Mark Rolston, a twenty-year veteran with design agency Frog, has left the firm and has launched a new design shop that will be part incubator, part client agency, and part product development group. Called argo design, Rolston is building the firm with former Frog business development exec Mark Gauger.
With argo, Rolston is looking to create a nimble design group that can develop independent products in house, as well as work on more traditional design projects with customers, he told me in an interview. When it comes to launching products, argo could help raise funds to get those products to market. The group is already working on a cloud-based piece of software, and another product that’s further down the road that will be a physical product, Rolston said.
The structure of argo is reminiscent of other nimble design firms like Fuse Project, which was launched by Yves Behar in 1999. Behar and Fuse were deeply involved in the product creation and original ideation around Jawbone’s headset and Behar became Chief Creative Officer of Jawbone.
Likewise, Rolston plans to run argo more like an incubation group, taking on the risk of building the products (and raising the funding for them), as well as pitching products to potential client partners in new ways. Since he’s just launched the group, he said he isn’t ready to talk about potential clients and partners just yet.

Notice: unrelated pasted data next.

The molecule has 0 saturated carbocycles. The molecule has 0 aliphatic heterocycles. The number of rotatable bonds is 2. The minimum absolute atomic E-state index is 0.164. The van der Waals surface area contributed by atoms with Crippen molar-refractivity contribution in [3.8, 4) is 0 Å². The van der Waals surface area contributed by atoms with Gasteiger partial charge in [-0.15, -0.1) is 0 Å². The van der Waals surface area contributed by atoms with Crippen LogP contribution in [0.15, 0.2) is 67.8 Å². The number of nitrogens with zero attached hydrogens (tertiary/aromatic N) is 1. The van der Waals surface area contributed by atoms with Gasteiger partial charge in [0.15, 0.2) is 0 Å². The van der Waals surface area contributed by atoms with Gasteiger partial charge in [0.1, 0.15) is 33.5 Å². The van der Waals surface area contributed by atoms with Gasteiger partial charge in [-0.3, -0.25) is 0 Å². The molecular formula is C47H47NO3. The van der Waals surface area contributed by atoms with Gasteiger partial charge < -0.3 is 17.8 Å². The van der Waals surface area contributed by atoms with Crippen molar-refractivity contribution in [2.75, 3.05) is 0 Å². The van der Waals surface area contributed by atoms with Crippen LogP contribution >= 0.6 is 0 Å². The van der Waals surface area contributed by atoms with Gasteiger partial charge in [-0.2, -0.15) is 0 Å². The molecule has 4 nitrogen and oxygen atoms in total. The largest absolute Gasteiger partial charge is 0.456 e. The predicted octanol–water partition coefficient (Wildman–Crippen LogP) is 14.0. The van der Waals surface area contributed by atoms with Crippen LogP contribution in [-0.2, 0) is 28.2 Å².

The role of design in the technology industry has changed dramatically over the past couple of years. More and more, consumer-focused products now have to be well-designed and personalized to connect with consumers raised on the iPhone and used to always-on connectivity. Computing is moving off of computers and cell phones, moving deeper into the home and onto the body. Design is the key way to make sure a product has the emotional pull and valuable experience it needs to resonate with the customer.
As a result, startups and large companies alike are amassing design talent that can develop software and hardware experiences in house. At the same time, venture capitalists are launching design groups and investing in entrepreneurial designers. We devoted an entire two-day conference to the evolution of design in the tech industry last year called Roadmap (and we’ll be throwing another one later this year).
Because of this evolving landscape, the role of large design agencies and their relationship with tech firms is transforming. Many large groups like Google and Samsung are bringing design talent in house, meaning they’re less willing to spend large amounts on outside design groups. As a result margins are slimming for some of the largest design shops. I’ve heard Frog itself is undergoing some restructuring, while another design firm — Fjord — was acquired by consulting company Accenture last year.